When charged, the lume on the hands is fairly good. There are also small dots at each hour marker. The lume on these aren't as strong. I haven't had a chance to really test it, but it seems that they maintain their level fairly well for at least a couple of hours. It doesn't appear that it keeps a charge well through the night, so this is probably not a watch for lume freaks.
On the Wrist
The first thing you notice is that the watch doesn't wear as high as the 14mm might indicate. The back is domed, and sits down into the wrist well. The watch really grew on my when I first put it on my wrist; I'm not sure why, but it looks better on the wrist than off of it.
I normally find my sweet spot to be 36-40mm, but this one doesn't look big at all. The lug-to-lug width is reasonably compact, but they really curve down, so it looks like even less. With the inner and outer bezels, plus the steps, the dial feels a fair amount smaller than on most watches. Put those things together and it really wears more like a 40mm, or even a touch smaller, watch.
The weight is similar to other watches I own, and I never notice it once it is on.
Fit & Finish
I can't find a single mark, blemish or mis-aligned element. It really appears to have been carefully made and checked over. It is certainly on the level of much more expensive Swiss watches that I've handled, including Omega and Rolex.
Setting the Watch
There are two crowns on this watch, the one at 2 is the primary one, used for setting the time, date and the 24 hour hand. The second crown, at 4pm, is used only for the rotating inner bezel. It seems to me that having them reversed would make more sense, but it hasn't ended up feeling odd or difficult in my playing around. Both crowns are a good size and have ridges that make them very easy to grip. Neither is signed.
The time-date crown pulls out two two positions. Each one is crisp and clear, and the crown feels very solid in all functions. Setting the time and date are very smooth. The 24 hour hand has a bit of resistance as it skips from hour to hour (a bit hard to describe, but it make sense and works well).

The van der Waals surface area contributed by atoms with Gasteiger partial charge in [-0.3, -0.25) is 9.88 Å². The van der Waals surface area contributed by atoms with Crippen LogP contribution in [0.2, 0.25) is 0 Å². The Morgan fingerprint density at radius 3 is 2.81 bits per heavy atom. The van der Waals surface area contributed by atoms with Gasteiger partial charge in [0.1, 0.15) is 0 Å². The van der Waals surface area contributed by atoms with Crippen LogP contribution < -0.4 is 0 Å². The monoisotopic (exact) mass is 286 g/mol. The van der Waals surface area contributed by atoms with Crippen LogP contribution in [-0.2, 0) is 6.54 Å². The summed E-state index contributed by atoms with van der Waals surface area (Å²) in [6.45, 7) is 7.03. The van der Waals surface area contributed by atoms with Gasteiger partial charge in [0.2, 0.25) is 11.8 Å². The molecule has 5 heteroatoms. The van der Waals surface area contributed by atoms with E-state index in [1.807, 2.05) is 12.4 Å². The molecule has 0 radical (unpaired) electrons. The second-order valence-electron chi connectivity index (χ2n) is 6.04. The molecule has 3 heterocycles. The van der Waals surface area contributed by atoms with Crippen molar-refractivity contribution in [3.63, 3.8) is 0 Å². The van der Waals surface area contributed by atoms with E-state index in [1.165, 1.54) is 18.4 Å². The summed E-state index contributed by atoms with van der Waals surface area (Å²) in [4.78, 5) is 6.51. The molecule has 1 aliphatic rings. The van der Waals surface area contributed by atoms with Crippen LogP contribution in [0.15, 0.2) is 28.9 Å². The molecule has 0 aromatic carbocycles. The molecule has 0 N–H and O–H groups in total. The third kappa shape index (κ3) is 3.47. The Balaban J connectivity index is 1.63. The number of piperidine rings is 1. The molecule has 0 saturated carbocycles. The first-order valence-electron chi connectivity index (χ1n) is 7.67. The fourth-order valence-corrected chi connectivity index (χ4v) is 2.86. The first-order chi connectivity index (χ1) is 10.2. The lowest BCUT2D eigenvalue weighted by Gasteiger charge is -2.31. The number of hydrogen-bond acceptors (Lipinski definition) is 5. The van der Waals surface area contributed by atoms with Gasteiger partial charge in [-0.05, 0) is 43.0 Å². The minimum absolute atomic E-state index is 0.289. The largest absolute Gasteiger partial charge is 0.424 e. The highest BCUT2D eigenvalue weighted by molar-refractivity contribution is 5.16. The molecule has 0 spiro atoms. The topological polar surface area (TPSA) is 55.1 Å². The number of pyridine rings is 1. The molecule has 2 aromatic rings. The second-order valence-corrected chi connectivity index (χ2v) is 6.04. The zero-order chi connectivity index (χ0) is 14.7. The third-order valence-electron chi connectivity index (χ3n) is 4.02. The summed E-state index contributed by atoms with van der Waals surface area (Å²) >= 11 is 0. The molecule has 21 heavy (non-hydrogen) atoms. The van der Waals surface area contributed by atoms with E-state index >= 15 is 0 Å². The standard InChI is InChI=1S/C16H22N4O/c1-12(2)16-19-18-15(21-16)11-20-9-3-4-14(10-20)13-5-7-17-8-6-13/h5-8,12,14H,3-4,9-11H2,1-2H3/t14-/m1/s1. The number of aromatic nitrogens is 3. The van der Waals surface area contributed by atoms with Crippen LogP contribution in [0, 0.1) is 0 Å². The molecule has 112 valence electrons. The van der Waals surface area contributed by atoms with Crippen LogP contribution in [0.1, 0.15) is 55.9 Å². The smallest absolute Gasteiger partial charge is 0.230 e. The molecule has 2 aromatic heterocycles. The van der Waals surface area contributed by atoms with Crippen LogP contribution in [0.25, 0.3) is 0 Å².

The crown for the second time-zone/GMT bezel screws down. The bezel moves smoothly and precisely, making it easy to line it up with regular hour markers.
The rotating inner bezel means is possible to track GMT, or a second time zone, and use the 24 hour hand with the 24 hour numeral markers. To do this, set the 24 hour hand to the current time, and the rotating bezel to the second time zone.
(9:20 AM PST, shown by the red hand on the 24 hour inner ring markings, and as 17:20 GMT on the rotating bezel.)
[update] After 24 hours, the watch appears to be running about 6 seconds fast. That is well within specs, but quite disappointing for an Orient. I'll update this again when I've had a few days to time it. I'll also see if it settles in and changes after some time.
So far, it appears to wind a little more slowly than my other Orient, but still faster than my ETA powered watch. With this, and the ETA, that isn't a big deal, as you can hand-wind. I'll update this when I've worn it during a more active day. I expect that the power reserve will fully wind during a short walk.
Conclusion & Recommendation
When you get to see and hold this watch "in person", there is no question that it is a very high quality piece. I've got a couple of quibbles, namely the lack of signed crowns (possible a design decision), average lume, and the non-sapphire display back, but those aren't things that are going to bother me. For the price, this is an exceptional watch, and I would highly recommend it (pending full accuracy results).
More pictures can be seen in this external gallery: Orient_Star_GMT pictures by travelling_scott - Photobucket